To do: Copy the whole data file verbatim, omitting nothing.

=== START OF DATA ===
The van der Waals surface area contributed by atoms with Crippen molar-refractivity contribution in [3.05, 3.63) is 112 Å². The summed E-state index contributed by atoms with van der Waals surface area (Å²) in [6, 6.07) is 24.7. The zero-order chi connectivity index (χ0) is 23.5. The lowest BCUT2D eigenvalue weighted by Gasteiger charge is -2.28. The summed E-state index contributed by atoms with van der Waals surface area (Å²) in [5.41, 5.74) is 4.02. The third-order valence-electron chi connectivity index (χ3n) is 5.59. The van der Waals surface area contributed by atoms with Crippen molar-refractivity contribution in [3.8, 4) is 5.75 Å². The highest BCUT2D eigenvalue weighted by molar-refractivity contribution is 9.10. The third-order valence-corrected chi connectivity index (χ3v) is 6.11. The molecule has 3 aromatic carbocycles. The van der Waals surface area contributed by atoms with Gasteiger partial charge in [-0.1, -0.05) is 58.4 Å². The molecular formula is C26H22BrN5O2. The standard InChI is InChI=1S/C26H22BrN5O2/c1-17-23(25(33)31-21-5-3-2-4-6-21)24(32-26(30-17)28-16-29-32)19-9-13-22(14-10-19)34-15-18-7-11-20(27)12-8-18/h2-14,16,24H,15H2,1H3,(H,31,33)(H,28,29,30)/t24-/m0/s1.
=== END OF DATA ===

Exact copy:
The van der Waals surface area contributed by atoms with Crippen molar-refractivity contribution in [3.05, 3.63) is 112 Å². The summed E-state index contributed by atoms with van der Waals surface area (Å²) in [6, 6.07) is 24.7. The zero-order chi connectivity index (χ0) is 23.5. The lowest BCUT2D eigenvalue weighted by Gasteiger charge is -2.28. The summed E-state index contributed by atoms with van der Waals surface area (Å²) in [5.41, 5.74) is 4.02. The third-order valence-electron chi connectivity index (χ3n) is 5.59. The van der Waals surface area contributed by atoms with Crippen molar-refractivity contribution in [3.8, 4) is 5.75 Å². The highest BCUT2D eigenvalue weighted by molar-refractivity contribution is 9.10. The third-order valence-corrected chi connectivity index (χ3v) is 6.11. The molecule has 3 aromatic carbocycles. The van der Waals surface area contributed by atoms with Gasteiger partial charge in [-0.1, -0.05) is 58.4 Å². The molecular formula is C26H22BrN5O2. The standard InChI is InChI=1S/C26H22BrN5O2/c1-17-23(25(33)31-21-5-3-2-4-6-21)24(32-26(30-17)28-16-29-32)19-9-13-22(14-10-19)34-15-18-7-11-20(27)12-8-18/h2-14,16,24H,15H2,1H3,(H,31,33)(H,28,29,30)/t24-/m0/s1.